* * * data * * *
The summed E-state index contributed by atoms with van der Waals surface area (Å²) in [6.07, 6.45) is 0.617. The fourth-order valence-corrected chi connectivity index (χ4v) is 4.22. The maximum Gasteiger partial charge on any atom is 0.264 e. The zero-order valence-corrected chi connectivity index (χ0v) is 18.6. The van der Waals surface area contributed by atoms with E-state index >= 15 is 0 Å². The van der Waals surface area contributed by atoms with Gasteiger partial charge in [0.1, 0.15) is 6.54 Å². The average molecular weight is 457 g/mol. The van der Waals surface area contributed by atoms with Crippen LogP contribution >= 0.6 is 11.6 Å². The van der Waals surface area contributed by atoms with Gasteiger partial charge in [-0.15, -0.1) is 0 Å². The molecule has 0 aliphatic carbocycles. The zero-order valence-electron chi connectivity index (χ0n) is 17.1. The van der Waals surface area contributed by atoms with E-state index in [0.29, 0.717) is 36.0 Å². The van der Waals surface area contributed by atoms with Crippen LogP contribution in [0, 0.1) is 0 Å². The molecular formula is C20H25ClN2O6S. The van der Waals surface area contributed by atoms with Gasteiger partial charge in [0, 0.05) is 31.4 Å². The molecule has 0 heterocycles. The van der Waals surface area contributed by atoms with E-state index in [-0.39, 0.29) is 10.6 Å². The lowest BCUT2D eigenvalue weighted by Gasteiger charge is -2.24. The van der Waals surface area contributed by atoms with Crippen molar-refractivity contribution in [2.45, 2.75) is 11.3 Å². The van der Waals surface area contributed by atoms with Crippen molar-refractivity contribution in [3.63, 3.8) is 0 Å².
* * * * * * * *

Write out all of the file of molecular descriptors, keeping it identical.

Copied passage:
The summed E-state index contributed by atoms with van der Waals surface area (Å²) in [6.07, 6.45) is 0.617. The fourth-order valence-corrected chi connectivity index (χ4v) is 4.22. The maximum Gasteiger partial charge on any atom is 0.264 e. The zero-order valence-corrected chi connectivity index (χ0v) is 18.6. The van der Waals surface area contributed by atoms with E-state index >= 15 is 0 Å². The van der Waals surface area contributed by atoms with Gasteiger partial charge in [0.1, 0.15) is 6.54 Å². The average molecular weight is 457 g/mol. The van der Waals surface area contributed by atoms with Crippen LogP contribution >= 0.6 is 11.6 Å². The van der Waals surface area contributed by atoms with Gasteiger partial charge in [-0.15, -0.1) is 0 Å². The molecule has 0 aliphatic carbocycles. The zero-order valence-electron chi connectivity index (χ0n) is 17.1. The van der Waals surface area contributed by atoms with E-state index in [0.29, 0.717) is 36.0 Å². The van der Waals surface area contributed by atoms with Crippen LogP contribution in [0, 0.1) is 0 Å². The molecular formula is C20H25ClN2O6S. The van der Waals surface area contributed by atoms with Gasteiger partial charge in [0, 0.05) is 31.4 Å². The molecule has 0 heterocycles. The van der Waals surface area contributed by atoms with E-state index in [-0.39, 0.29) is 10.6 Å². The lowest BCUT2D eigenvalue weighted by Gasteiger charge is -2.24. The van der Waals surface area contributed by atoms with Crippen molar-refractivity contribution in [2.45, 2.75) is 11.3 Å². The van der Waals surface area contributed by atoms with Crippen molar-refractivity contribution in [3.63, 3.8) is 0 Å².